I was reminded the other night that sometimes it easier when you engage rather than oppose your toddler / preschooler. He wanted to play, but I really had to get supper made. So I asked if he would like to help me. To sweeten the deal I said … “You can use a knife.” Of course he couldn’t resist. Before you go all crazy about me letting my 3 year old use a knife, let me elaborate. I was making Pad Thai with tofu and it just so happens that you can cut firm tofu with a butter knife. I set him up with a knife, a cutting board and a block of tofu and let him cut slices. He was thrilled. So much so, that when he was done I told him the recipe called for a banana too (white lie). Then he wanted to do another job with a ‘different tool.’ I thought for a moment and then it came to me… the olive pitter. Now, Pad Thai doesn’t actually need bananas or olives, but if it helps give me time to get supper made a few olives won’t go astray. If you haven’t seen one of these nifty gadgets they are available at the Paderno store, have no sharp pointy parts and work on cherries too. My kid could pit olives all day, which is actually quite helpful for pizza and pasta dishes. So I gave him a bowl of olives and off he went. When he got bored of that I ran out of ideas. He wasn’t happy; he went to the kitchen gadget drawer looking for another ‘tool’ to use. I was able to dissuade him by putting supper on the table.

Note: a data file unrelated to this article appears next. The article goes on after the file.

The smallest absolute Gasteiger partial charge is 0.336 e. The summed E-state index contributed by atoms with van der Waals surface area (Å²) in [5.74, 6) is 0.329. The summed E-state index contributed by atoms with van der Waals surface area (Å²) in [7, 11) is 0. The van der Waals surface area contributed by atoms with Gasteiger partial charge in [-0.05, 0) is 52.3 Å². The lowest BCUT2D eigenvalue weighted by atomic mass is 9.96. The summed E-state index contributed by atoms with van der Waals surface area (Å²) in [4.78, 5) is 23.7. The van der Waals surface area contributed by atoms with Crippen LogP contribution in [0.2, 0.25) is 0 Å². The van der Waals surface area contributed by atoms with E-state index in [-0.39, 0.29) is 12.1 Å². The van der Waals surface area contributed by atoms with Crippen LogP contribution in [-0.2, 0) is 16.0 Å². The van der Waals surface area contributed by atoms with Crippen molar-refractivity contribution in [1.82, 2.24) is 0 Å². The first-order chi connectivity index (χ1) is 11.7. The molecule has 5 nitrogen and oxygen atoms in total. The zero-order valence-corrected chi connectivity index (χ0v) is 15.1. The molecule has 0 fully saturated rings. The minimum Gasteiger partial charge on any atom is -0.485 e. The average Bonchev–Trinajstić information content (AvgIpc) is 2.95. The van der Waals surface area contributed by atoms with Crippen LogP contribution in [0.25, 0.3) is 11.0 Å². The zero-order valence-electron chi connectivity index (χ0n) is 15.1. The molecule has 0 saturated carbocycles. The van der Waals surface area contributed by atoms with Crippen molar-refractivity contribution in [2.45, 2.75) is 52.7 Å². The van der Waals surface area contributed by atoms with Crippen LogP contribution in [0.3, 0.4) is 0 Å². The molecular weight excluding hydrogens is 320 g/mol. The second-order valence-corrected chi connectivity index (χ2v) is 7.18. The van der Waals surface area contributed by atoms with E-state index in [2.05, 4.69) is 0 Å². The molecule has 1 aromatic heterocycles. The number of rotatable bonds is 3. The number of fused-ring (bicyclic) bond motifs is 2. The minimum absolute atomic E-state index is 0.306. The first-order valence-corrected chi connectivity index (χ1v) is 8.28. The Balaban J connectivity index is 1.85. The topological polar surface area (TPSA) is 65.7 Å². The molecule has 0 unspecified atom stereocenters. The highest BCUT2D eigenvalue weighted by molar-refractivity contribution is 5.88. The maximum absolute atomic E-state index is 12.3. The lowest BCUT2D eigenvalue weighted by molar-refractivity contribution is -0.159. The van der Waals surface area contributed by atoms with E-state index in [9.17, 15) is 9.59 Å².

A couple of nights later I was in a similar predicament so I asked him if he wanted to help wash dishes. There were a number of items that wouldn’t fit in the dishwasher and again, he was thrilled to help. In fact, I had to pull more dishes out of the dishwasher when he ran out of things to wash. I showed him how to use the detergent, scrub pots, turn on the water, check for a safe temperature, and rinse.
Helping me cook dinner and wash dishes will probably lose its novelty before he turns 6, but for now I will take full advantage of the learning opportunity it offers… for both of us.